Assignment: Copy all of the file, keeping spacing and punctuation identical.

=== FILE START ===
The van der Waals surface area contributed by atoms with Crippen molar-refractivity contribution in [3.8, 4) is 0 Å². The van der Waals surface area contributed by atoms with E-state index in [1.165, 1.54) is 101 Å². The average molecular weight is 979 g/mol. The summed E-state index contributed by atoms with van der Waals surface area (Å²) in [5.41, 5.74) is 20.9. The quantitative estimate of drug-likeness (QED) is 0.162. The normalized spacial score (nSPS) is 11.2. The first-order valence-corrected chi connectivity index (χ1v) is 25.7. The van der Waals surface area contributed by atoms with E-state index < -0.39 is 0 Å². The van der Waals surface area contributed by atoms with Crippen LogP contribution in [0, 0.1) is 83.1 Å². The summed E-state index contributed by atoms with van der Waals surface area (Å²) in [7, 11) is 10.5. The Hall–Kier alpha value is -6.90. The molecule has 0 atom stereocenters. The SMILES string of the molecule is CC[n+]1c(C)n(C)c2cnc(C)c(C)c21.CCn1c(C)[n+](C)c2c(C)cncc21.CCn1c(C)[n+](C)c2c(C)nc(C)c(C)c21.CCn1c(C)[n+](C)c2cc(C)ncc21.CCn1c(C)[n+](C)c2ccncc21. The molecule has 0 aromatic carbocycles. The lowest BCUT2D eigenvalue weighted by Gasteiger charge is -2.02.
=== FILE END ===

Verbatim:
The van der Waals surface area contributed by atoms with Crippen molar-refractivity contribution in [3.8, 4) is 0 Å². The van der Waals surface area contributed by atoms with E-state index in [1.165, 1.54) is 101 Å². The average molecular weight is 979 g/mol. The summed E-state index contributed by atoms with van der Waals surface area (Å²) in [5.41, 5.74) is 20.9. The quantitative estimate of drug-likeness (QED) is 0.162. The normalized spacial score (nSPS) is 11.2. The first-order valence-corrected chi connectivity index (χ1v) is 25.7. The van der Waals surface area contributed by atoms with E-state index < -0.39 is 0 Å². The van der Waals surface area contributed by atoms with Crippen LogP contribution in [0, 0.1) is 83.1 Å². The summed E-state index contributed by atoms with van der Waals surface area (Å²) in [7, 11) is 10.5. The Hall–Kier alpha value is -6.90. The molecule has 0 atom stereocenters. The SMILES string of the molecule is CC[n+]1c(C)n(C)c2cnc(C)c(C)c21.CCn1c(C)[n+](C)c2c(C)cncc21.CCn1c(C)[n+](C)c2c(C)nc(C)c(C)c21.CCn1c(C)[n+](C)c2cc(C)ncc21.CCn1c(C)[n+](C)c2ccncc21. The molecule has 0 aromatic carbocycles. The lowest BCUT2D eigenvalue weighted by Gasteiger charge is -2.02.